• SQL: INSERT INTO test_table_ret (val1, val2) VALUES (?, ?)
• params: ((1, 10), (2, 20), (3, 30))
• result.rowcount: 3
• result.inserted_primary_key: Not defined
• result.lastrowid: None
• no rows returned in the result

Summary I guess is that:

• supporting auto-increment feature is not hard, just need a Sequence defined for Oracle and optionally for Postgres (I think it can even be shared between multiple tables)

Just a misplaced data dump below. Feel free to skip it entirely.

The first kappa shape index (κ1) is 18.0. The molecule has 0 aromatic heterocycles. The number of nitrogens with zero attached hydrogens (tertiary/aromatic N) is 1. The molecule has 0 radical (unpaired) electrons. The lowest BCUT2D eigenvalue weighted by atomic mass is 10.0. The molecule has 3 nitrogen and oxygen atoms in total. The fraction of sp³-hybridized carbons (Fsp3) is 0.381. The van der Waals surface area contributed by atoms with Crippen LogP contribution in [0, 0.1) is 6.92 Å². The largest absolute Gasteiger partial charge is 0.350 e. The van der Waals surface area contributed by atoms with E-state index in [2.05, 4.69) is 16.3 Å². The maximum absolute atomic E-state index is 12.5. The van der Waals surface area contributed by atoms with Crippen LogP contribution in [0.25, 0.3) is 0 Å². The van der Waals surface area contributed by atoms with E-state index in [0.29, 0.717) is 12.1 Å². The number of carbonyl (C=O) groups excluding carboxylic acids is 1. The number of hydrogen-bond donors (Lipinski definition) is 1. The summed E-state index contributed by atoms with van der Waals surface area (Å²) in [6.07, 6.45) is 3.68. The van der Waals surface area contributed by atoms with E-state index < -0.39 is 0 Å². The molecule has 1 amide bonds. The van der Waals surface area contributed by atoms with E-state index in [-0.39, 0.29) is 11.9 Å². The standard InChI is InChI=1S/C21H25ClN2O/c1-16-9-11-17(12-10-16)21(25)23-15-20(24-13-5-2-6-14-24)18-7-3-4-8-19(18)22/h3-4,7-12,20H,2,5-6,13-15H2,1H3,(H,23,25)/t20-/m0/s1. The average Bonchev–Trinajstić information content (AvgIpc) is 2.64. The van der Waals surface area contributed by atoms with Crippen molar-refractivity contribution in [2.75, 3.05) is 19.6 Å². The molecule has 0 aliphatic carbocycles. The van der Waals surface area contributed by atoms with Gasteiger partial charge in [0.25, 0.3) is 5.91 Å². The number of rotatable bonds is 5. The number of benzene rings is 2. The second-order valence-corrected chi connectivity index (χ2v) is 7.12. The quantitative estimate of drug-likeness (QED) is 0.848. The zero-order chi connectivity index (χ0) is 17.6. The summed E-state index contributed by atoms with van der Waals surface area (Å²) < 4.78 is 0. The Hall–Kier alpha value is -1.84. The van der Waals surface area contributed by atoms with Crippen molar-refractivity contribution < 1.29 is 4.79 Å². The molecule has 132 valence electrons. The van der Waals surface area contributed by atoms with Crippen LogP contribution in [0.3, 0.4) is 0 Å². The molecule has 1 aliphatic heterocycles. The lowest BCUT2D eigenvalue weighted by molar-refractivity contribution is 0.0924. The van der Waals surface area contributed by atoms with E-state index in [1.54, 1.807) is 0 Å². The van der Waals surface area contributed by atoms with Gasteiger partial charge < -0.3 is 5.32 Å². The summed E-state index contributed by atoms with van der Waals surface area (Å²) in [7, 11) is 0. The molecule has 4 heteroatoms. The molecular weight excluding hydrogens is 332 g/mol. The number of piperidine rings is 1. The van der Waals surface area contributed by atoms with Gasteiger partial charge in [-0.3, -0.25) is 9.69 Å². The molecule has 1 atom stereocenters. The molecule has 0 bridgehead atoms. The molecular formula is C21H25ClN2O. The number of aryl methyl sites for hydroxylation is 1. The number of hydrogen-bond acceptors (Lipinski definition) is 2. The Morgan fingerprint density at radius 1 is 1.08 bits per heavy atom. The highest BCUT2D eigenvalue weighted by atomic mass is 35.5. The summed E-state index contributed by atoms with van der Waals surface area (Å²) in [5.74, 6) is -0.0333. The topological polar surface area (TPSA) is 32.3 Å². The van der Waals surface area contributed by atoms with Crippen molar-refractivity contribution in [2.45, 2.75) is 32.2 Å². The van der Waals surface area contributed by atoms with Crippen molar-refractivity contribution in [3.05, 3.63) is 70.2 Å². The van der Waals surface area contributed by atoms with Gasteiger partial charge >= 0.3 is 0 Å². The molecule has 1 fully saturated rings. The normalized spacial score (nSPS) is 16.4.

• returning generated PK value by default only works for single-row insert, there is no special anything needed, result.inserted_primary_key has the value
• multi-row insert has no standard way of returning values to client for any of the backends, there may be backend-specific ways to do that though, will look at it next.
Show